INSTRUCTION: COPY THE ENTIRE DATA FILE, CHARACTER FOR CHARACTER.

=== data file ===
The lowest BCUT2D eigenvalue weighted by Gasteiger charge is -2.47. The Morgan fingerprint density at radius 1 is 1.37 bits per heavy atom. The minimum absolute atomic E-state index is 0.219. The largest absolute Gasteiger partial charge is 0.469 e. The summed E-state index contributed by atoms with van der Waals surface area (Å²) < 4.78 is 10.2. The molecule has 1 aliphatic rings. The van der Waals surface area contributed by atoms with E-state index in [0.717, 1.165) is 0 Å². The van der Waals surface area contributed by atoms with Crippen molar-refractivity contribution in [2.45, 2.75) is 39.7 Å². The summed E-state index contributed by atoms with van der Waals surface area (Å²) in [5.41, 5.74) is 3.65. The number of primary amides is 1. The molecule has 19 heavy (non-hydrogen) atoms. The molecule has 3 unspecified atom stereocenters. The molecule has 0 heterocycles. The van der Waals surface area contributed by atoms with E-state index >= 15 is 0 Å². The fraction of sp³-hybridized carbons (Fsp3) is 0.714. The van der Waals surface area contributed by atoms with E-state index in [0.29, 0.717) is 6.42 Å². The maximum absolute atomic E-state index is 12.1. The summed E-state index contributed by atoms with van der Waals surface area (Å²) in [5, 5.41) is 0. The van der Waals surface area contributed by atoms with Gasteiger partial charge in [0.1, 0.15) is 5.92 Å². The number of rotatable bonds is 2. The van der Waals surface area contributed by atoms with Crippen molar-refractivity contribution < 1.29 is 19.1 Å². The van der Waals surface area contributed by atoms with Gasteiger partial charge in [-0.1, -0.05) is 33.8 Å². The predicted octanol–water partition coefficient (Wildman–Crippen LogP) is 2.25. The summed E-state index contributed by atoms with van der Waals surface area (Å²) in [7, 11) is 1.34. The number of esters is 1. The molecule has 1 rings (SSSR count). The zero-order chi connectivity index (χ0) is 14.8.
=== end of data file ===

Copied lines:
The lowest BCUT2D eigenvalue weighted by Gasteiger charge is -2.47. The Morgan fingerprint density at radius 1 is 1.37 bits per heavy atom. The minimum absolute atomic E-state index is 0.219. The largest absolute Gasteiger partial charge is 0.469 e. The summed E-state index contributed by atoms with van der Waals surface area (Å²) < 4.78 is 10.2. The molecule has 1 aliphatic rings. The van der Waals surface area contributed by atoms with E-state index in [0.717, 1.165) is 0 Å². The van der Waals surface area contributed by atoms with Crippen molar-refractivity contribution in [2.45, 2.75) is 39.7 Å². The summed E-state index contributed by atoms with van der Waals surface area (Å²) in [5.41, 5.74) is 3.65. The number of primary amides is 1. The molecule has 19 heavy (non-hydrogen) atoms. The molecule has 3 unspecified atom stereocenters. The molecule has 0 heterocycles. The van der Waals surface area contributed by atoms with E-state index >= 15 is 0 Å². The fraction of sp³-hybridized carbons (Fsp3) is 0.714. The van der Waals surface area contributed by atoms with E-state index in [0.29, 0.717) is 6.42 Å². The maximum absolute atomic E-state index is 12.1. The summed E-state index contributed by atoms with van der Waals surface area (Å²) in [5, 5.41) is 0. The van der Waals surface area contributed by atoms with Gasteiger partial charge in [0.1, 0.15) is 5.92 Å². The number of rotatable bonds is 2. The van der Waals surface area contributed by atoms with Crippen molar-refractivity contribution < 1.29 is 19.1 Å². The van der Waals surface area contributed by atoms with Gasteiger partial charge in [-0.1, -0.05) is 33.8 Å². The predicted octanol–water partition coefficient (Wildman–Crippen LogP) is 2.25. The summed E-state index contributed by atoms with van der Waals surface area (Å²) in [7, 11) is 1.34. The number of esters is 1. The molecule has 1 rings (SSSR count). The zero-order chi connectivity index (χ0) is 14.8.